This brings me to a question that I feel needs to be addressed in these sorts of care conferences but often is not. Frequently because it is uncomfortable, especially if the patient is part of the conversation. That question is “What are we saving them FOR?” What is our purpose in prolonging their life, and what is the expected outcome if we do so? For a long time prolonging life has been the default, mainly for religious or cultural reasons. And when we lacked the technology to take it to the current extremes, it was not as often a problem. But today, we can artificially delay the death of a person with both terminal and progressive degenerative diseases, while lacking the ability to stop or slow the progression of those same diseases. We can artificially feed and hydrate a patient with something like Alzheimers dementia and prolong their life literally for years, without any way to stop the progression and loss of personality of the person suffering from it. We can keep a cancer patient alive long enough for their terminal disease to spread to bones, brain and vital organs before death finally takes them. These are the things that need to be considered, but are really hard to talk about. We say “would you want someone to do CPR if your heart stops?” without sharing the outcomes of a patient with advanced cardiac disease who is in the hospital after a resuscitation (or is resuscitated while in the hospital). Since blood stops to the brain during cardiac arrest, hypoxic brain damage is also a common problem for those who DO survive.
Being respectful of the wishes of our patients and their families should include giving them the information they need to make informed decisions. Doing so without trying to influence those decisions is also a great challenge for us in medicine as well. We have concerns about ensuring that care is available to everyone who needs it, which means trying to ensure that those in ICU beds have the best chance of recovering. We are constantly under pressure from our administrators to guide patients to the most cost effective interventions for the medical system. And even though most of us spend our lives deflecting those pressures, we also struggle with the very real problem of having experience with all the really ugly outcomes of many of those interventions, but do not want to frighten patients or their families.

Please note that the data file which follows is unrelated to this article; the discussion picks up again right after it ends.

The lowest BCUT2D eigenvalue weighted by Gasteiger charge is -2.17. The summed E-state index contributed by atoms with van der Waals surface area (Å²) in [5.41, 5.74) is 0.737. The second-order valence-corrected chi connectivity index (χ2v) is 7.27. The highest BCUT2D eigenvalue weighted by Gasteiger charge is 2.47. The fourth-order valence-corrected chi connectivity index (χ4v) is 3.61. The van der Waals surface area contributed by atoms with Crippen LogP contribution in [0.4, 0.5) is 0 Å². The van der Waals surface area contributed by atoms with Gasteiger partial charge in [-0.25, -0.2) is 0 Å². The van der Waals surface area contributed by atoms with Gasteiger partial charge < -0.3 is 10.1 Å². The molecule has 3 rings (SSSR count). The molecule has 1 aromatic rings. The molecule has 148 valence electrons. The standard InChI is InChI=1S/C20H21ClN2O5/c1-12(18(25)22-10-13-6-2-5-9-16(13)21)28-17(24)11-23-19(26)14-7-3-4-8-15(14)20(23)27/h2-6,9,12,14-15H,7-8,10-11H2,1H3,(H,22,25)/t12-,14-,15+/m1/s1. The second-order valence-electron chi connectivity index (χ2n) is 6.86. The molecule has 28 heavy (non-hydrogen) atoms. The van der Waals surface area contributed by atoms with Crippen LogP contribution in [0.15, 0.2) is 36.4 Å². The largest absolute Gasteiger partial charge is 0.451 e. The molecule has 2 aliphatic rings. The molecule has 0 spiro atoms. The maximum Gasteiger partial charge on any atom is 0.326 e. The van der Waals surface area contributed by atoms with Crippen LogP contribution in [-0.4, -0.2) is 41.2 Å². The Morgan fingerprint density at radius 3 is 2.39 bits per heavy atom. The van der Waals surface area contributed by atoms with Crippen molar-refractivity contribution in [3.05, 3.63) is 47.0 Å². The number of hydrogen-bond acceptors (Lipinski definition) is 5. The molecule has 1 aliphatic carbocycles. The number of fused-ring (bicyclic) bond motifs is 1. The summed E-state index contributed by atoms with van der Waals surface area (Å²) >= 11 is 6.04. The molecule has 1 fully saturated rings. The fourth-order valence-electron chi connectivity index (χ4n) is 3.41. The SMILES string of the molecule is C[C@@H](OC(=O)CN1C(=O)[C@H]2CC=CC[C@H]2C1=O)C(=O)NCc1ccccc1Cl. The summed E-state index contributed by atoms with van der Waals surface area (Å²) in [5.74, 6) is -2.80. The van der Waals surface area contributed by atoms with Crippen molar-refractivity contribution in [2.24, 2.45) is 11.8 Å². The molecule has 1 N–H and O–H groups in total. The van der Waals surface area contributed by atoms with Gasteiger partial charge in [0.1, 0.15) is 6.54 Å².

And this is also extremely important to me. Because I have witnessed those of us with good intentions doing horrific damage by trying to direct (or even coerce) patients and families into doing what we think is best. While describing in horrific and graphic detail what a field resuscitation looks like in order to convince a family to request a DNR (Do Not Resuscitate) order may feel like a win, you are setting them up for nightmares later when a friend or family member is resuscitated – especially if it fails. ALWAYS remember that your responsibility is not just to this patient, it is also to the family. And the kind of horror that we can precipitate in an unthinking moment can and is passed down literally for generations. I have heard so many horror stories from families about things that happened to a grandparent, and they have very much informed how I practice. So when I explain to a family the issues with tube feedings (more on that later) I need to find a balance between explaining the risks while avoiding lurid descriptions.